No, I don't think that can be pleasing to God. Music made of dead humans is an insult to God as we are made in His image. We are not made to be instruments. That music cannot be used in the Worship Service for the same reasons.

    I would even go further and say that given a case where a band has one half of their catalog as "Tibetan Skull Music" and one half as Christian Music then you cannot use the Christian music due to royalty problems by which a Church would be funding paganism/heresy.
     
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  14. Reynolds

    Reynolds Well-Known Member
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    I knew the Liberal would come out eventually.
     
  15. Scripture More Accurately

    Scripture More Accurately Well-Known Member

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    Finally, someone has brought up some of the valid considerations about real human skulls that must be taken into account in answering these questions! I commend you for thinking about these questions along these lines.
     
  16. Baptist Believer

    Baptist Believer Well-Known Member
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    I want to respond to your assertions carefully and faithfully, but I hope you realize I am not trying to debate you or “win” an argument. I simply want for you to see some things from a fresh perspective and decide what you want to do with that information. Then I would like to get back more of the original subject and deal with the very explicit teaching of Amos 5, regarding the biblical requirement of true worshippers of God to engage in social justice.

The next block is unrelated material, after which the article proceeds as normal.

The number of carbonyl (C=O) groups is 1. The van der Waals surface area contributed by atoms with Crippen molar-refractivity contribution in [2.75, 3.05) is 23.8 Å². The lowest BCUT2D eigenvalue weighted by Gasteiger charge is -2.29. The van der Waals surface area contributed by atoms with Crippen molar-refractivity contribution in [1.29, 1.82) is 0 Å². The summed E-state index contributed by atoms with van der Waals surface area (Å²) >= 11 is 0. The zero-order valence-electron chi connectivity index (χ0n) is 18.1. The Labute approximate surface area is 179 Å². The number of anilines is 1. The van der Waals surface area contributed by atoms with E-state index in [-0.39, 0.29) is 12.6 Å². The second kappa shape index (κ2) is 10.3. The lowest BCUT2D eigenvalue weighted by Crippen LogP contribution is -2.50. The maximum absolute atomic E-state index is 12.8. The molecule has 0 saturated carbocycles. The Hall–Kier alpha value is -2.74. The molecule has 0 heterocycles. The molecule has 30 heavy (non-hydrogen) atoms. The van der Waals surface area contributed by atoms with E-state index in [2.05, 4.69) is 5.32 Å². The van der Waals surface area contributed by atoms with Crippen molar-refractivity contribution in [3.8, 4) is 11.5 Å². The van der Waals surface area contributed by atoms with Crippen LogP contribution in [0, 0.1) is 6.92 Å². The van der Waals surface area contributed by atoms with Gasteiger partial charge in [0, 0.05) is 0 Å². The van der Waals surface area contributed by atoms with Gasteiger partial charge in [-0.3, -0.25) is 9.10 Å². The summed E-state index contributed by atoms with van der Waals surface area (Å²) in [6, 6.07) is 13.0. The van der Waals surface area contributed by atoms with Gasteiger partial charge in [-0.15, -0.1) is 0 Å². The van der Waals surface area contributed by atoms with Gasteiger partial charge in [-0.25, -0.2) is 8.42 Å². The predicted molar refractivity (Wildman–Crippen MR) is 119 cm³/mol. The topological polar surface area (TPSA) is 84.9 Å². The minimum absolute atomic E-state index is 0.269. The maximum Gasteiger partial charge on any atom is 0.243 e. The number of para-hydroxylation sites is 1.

Your best point came nearly at the end of your post:

    This is an outstanding insight into the way God understands sinners (men and women).

    While I know that it is allegedly a sign of spiritual maturity to express “fierce condemnation” of ‘sinners’ (especially lack of sexual propriety or non-heterosexual behavior), we need to notice what God actually condemns. God is full of compassion because He remembers that we are made of dust (Psalm 103:13-14).We also know that God did not send Jesus into the human-order (aka, “the world”) to condemn the human-order, but that it might be saved through Him (John 3:17). So any ministry philosophy or practice that has as its default position a condemnation of the human-order as its default stance is anti-Christian by definition.

    Yet at the same time, God DOES condemn sexual-oriented sin. How can this be, knowing what I previously pointed out? The condemnation of sexual sin (and every other sin) is aimed at those who are in positions of power, who use their power to oppress and abuse others. This involves rape, selfish sexual use of women (as Onan did in Genesis 38:9-10), sexual violence such as gang rape (Genesis 19:3), the sexual abuse of slaves and pederasty (which was common in the Greco-Roman world).

    Now back to your point. You wrote:

    This is true. However, it is not as simple as many think.

    In the New Testament era, when the fledgling church was spreading through Asia Minor and into Europe, many slaves heard the good news of Jesus and came to faith. Unfortunately, that did not automatically change their circumstances of enslavement. If you have ever though deeply about slavery or read any accurate historical accounts of slavery in the ancient and modern world, you know what slaves are routinely used sexually. In the first century, Paul preached to, discipled, and encouraged many new believers who were slaves. We can be confident that many first-century Christians who were slaves were also engage in sexual (both hetero- and homosexual in nature, including pederasty – the sexual abuse of prepubescent boys by adult men) under compulsion from their earthly masters. (The terms of Baptistboard’s rules don’t allow me to elaborate much more than that.)